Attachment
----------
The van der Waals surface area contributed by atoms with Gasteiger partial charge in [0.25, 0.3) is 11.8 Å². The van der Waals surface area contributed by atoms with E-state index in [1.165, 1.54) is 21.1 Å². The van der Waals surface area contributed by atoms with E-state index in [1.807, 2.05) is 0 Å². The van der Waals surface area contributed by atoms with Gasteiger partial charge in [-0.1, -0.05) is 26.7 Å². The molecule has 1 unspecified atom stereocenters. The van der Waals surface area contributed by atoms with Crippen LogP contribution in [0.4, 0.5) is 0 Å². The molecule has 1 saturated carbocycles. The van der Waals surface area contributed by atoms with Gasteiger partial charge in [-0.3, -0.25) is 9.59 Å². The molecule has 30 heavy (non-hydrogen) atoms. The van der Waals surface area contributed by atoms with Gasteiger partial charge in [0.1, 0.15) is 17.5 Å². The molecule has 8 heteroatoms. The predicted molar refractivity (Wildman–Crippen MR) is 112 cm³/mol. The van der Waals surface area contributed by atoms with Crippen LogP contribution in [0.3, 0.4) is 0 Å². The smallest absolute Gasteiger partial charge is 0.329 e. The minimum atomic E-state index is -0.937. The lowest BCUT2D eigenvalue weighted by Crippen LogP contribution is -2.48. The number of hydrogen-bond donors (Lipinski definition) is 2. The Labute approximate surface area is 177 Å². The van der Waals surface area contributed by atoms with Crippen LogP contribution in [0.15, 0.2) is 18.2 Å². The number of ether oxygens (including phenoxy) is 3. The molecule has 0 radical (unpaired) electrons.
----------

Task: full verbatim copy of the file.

The van der Waals surface area contributed by atoms with Gasteiger partial charge in [0.25, 0.3) is 11.8 Å². The van der Waals surface area contributed by atoms with E-state index in [1.165, 1.54) is 21.1 Å². The van der Waals surface area contributed by atoms with E-state index in [1.807, 2.05) is 0 Å². The van der Waals surface area contributed by atoms with Gasteiger partial charge in [-0.1, -0.05) is 26.7 Å². The molecule has 1 unspecified atom stereocenters. The van der Waals surface area contributed by atoms with Crippen LogP contribution in [0.4, 0.5) is 0 Å². The molecule has 1 saturated carbocycles. The van der Waals surface area contributed by atoms with Gasteiger partial charge in [-0.3, -0.25) is 9.59 Å². The molecule has 30 heavy (non-hydrogen) atoms. The van der Waals surface area contributed by atoms with Gasteiger partial charge in [0.1, 0.15) is 17.5 Å². The molecule has 8 heteroatoms. The predicted molar refractivity (Wildman–Crippen MR) is 112 cm³/mol. The van der Waals surface area contributed by atoms with Crippen LogP contribution in [0.3, 0.4) is 0 Å². The smallest absolute Gasteiger partial charge is 0.329 e. The minimum atomic E-state index is -0.937. The lowest BCUT2D eigenvalue weighted by Crippen LogP contribution is -2.48. The number of hydrogen-bond donors (Lipinski definition) is 2. The Labute approximate surface area is 177 Å². The van der Waals surface area contributed by atoms with Crippen LogP contribution in [0.15, 0.2) is 18.2 Å². The number of ether oxygens (including phenoxy) is 3. The molecule has 0 radical (unpaired) electrons.